Russia’s environmental ministry has published a report that paints an apocalyptic future for the country due to climate change, with consequences including epidemics, drought, mass flooding and hunger.
While Russia has been slated to reap economic benefits from a modest rise in global temperatures — which are expected to open navigation in the Arctic and allow for more economic activity in the winter — the country has allocated an estimated 1.55 trillion rubles ($22 billion) on a new environmental program to promote air pollution reduction, reforestation and recycling.
At 900 pages, the draft report published by the Natural Resources and Environment Ministry on Monday breaks down the past and future consequences of climate change in the country.
Here are the key findings:
— Deaths from environmental disasters in Russia have increased 11-fold between 2016 and 2017.
— Temperatures in Russia increased at more than double the rate of the world’s average of 0.18 degrees Celsius per decade.
— The concentration of greenhouse gases, driven by economic and population growth in the past two centuries, reached record levels last year.
— “This has led to unprecedented, at least in the last 800,000 years, levels of atmospheric concentrations of carbon dioxide (CO2), methane and nitrous oxide.”
— At 4.5 percent, Russia contributed the world’s fourth-most greenhouse gas emissions behind China, the United States and India.
— The ministry report says it is 95 percent confident that human activity contributed to global warming observed since the middle of the 20th century.
— Moscow and other big cities are at risk of warmer weather and increasing pollution, while the elderly in central and southern Russia face the danger of heat waves. Other regions can become hotbeds of disease due to contaminated drinking water and insects, the draft report warns.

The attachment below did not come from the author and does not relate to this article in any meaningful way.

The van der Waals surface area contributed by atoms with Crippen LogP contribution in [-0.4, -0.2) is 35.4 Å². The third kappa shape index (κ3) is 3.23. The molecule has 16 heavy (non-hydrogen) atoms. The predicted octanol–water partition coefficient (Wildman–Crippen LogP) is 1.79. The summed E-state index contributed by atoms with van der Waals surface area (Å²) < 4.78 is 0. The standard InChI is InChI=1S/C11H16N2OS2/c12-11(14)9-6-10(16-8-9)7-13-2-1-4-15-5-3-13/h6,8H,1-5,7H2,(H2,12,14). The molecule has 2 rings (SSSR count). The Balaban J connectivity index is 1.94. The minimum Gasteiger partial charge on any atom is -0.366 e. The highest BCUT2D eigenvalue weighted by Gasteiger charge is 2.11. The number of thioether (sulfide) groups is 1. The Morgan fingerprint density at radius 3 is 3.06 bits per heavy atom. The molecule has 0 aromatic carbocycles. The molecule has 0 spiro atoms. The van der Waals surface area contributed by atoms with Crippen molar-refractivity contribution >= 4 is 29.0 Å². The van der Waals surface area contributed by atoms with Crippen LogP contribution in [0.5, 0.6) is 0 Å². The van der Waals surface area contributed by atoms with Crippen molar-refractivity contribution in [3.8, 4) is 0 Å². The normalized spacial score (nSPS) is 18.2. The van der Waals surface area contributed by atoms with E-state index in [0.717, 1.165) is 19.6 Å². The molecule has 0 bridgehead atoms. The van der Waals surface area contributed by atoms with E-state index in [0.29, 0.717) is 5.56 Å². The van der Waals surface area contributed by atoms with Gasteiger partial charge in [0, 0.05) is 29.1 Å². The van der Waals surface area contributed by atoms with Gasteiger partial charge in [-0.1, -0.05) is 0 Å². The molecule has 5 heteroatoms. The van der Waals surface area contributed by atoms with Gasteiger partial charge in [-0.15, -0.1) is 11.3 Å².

— Southern Russia is at risk of “more accidents linked to the deformation of railways in extremely high temperatures.”
— “Overheating of buildings during heat waves causes increased energy consumption and contributes to energy and water supply emergencies in the urban population” in central Russia.
— Melting permafrost in and around the Russian Arctic could lead to “dangerous chemical, biological and radioactive substances entering the human habitat.”
— Forest fires in Siberia and other territories risk becoming a more common occurrence, causing more emissions and threatening lives. The Far East will be prone to flash floods and monsoons.
The ministry's role
An anonymous government source said this year’s unexpected focus on the aftereffects of climate change “probably mean the ministry intends to become the chief climate policy developer and coordinator.”
That role is currently shared between the Natural Resources Ministry, the Economic Development Ministry, the Energy Ministry and the Industry and Trade Ministry, according to the Kommersant business daily.
“That’s why they’re laying the groundwork, so that they could cite their report when needed,” the unnamed official told the outlet Thursday.